Lego Brand’s Market Segmentation is a Winner


Danish toy maker Lego says sales soared 25 percent 2012 thanks largely to the new Lego Friends series of building blocks designed for girls. Sales growth driven by a novel rollout for girls, Lego Friends, that sold much better than expected, to the extent that the company was unable to keep up with demand.

While many were critical of Lego’s choice to create their line of Lego “Friends,” the pink and purple hued girl-centric building kits, they were really only pursuing a course in market segmentation 101. One of the most simple and meaningful segmentation platforms available to brands is to segment by gender. Yet the new pastel color palate and tall, slim lady mini-figures in different scenarios from suburban homes to the beauty parlor were highly criticized for sexist stereotyping.

However for the brand, Lego Friends range became the company’s fourth-bestselling line in only its first year (behind Star Wars, Ninjago, and Lego CITY). What makes Lego such a stunning case study in brand management is that its fundamental offer (snug stud-into-tube bricks that hold fast but come apart easily) has not changed since 1958, but the application context in which they play out continues to evolve. As CEO Jørgen Vig Knudstorp says , “the challenge is to take known constructs and organize them in new and surprising ways. Who would have thought that such a brand was only just now truly adapting its offer to the females.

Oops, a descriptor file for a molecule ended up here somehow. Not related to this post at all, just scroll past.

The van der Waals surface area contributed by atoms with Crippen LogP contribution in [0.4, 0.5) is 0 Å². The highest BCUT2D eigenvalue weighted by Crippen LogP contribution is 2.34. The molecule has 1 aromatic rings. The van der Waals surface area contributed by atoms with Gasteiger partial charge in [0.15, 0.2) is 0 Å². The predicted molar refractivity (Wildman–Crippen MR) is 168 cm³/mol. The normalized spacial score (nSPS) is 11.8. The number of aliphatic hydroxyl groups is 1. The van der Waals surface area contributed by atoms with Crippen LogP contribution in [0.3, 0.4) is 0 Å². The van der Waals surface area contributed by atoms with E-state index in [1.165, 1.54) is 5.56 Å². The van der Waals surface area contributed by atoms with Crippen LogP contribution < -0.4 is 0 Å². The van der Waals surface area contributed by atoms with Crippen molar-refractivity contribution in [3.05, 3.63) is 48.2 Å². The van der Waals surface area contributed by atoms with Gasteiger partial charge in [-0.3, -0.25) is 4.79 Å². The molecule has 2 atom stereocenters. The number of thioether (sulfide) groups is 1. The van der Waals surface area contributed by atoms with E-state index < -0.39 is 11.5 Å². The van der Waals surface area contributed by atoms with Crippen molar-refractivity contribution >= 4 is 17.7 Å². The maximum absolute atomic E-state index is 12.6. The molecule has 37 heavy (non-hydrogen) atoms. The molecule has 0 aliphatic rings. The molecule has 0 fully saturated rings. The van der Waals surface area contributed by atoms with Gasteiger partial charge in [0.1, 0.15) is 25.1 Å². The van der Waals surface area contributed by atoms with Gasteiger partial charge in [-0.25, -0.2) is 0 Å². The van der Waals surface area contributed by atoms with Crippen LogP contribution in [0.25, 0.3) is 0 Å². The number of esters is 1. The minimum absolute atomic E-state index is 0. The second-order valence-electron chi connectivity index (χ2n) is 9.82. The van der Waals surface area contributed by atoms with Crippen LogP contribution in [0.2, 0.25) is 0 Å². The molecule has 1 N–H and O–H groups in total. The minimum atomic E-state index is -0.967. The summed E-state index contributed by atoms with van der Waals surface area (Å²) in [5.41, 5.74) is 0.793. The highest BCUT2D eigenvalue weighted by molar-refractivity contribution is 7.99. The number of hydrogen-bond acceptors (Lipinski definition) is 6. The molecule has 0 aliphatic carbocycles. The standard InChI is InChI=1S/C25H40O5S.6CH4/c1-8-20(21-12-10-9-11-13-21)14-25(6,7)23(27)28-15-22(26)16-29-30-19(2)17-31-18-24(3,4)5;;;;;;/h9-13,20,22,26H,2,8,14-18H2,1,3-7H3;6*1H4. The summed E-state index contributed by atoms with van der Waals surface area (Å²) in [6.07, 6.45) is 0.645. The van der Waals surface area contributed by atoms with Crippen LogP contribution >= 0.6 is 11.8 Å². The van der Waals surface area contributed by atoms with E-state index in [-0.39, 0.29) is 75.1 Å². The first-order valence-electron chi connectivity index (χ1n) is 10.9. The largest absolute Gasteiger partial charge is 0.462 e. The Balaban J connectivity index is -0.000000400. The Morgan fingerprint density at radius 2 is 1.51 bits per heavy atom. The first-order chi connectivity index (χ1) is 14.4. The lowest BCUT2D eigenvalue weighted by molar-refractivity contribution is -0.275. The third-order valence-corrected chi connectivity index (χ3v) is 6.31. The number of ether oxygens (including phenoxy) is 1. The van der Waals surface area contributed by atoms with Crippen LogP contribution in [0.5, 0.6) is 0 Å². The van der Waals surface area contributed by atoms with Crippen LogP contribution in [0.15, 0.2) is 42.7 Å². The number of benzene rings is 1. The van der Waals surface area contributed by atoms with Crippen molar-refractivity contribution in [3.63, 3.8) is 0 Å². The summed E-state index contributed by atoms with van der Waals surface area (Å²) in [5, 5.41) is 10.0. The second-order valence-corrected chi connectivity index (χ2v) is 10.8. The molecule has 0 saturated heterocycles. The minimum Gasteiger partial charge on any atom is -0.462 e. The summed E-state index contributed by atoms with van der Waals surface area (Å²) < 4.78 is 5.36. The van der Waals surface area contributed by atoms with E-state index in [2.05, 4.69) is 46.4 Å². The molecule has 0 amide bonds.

So what is the moral of the story? Have a think about your own brand and define the most most obvious market segment that you could be serving far better and you are not. Sometimes the opportunities are far closer than you anticipate.

Peter Singline, Brand Scientist

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